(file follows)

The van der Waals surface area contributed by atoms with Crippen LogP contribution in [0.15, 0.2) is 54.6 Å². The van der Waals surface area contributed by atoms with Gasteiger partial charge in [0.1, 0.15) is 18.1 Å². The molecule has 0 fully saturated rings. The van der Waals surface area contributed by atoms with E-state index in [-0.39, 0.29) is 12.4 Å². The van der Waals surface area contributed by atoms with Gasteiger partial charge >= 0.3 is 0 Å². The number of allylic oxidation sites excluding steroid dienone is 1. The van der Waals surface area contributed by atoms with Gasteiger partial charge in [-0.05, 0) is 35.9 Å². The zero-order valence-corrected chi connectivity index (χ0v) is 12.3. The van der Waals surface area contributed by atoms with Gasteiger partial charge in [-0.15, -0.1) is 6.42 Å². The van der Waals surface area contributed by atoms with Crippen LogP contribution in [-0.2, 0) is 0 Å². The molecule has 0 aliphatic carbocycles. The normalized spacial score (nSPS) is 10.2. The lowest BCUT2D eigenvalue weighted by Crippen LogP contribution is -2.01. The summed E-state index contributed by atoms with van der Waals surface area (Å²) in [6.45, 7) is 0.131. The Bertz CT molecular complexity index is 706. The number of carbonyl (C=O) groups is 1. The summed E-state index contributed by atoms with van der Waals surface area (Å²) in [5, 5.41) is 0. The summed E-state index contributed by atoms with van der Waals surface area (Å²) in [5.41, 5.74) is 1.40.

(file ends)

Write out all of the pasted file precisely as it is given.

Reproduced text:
The van der Waals surface area contributed by atoms with Crippen LogP contribution in [0.15, 0.2) is 54.6 Å². The van der Waals surface area contributed by atoms with Gasteiger partial charge in [0.1, 0.15) is 18.1 Å². The molecule has 0 fully saturated rings. The van der Waals surface area contributed by atoms with E-state index in [-0.39, 0.29) is 12.4 Å². The van der Waals surface area contributed by atoms with Gasteiger partial charge >= 0.3 is 0 Å². The number of allylic oxidation sites excluding steroid dienone is 1. The van der Waals surface area contributed by atoms with Gasteiger partial charge in [-0.05, 0) is 35.9 Å². The zero-order valence-corrected chi connectivity index (χ0v) is 12.3. The van der Waals surface area contributed by atoms with Gasteiger partial charge in [-0.15, -0.1) is 6.42 Å². The van der Waals surface area contributed by atoms with Crippen LogP contribution in [-0.2, 0) is 0 Å². The molecule has 0 aliphatic carbocycles. The normalized spacial score (nSPS) is 10.2. The lowest BCUT2D eigenvalue weighted by Crippen LogP contribution is -2.01. The summed E-state index contributed by atoms with van der Waals surface area (Å²) in [6.45, 7) is 0.131. The Bertz CT molecular complexity index is 706. The number of carbonyl (C=O) groups is 1. The summed E-state index contributed by atoms with van der Waals surface area (Å²) in [5, 5.41) is 0. The summed E-state index contributed by atoms with van der Waals surface area (Å²) in [5.41, 5.74) is 1.40.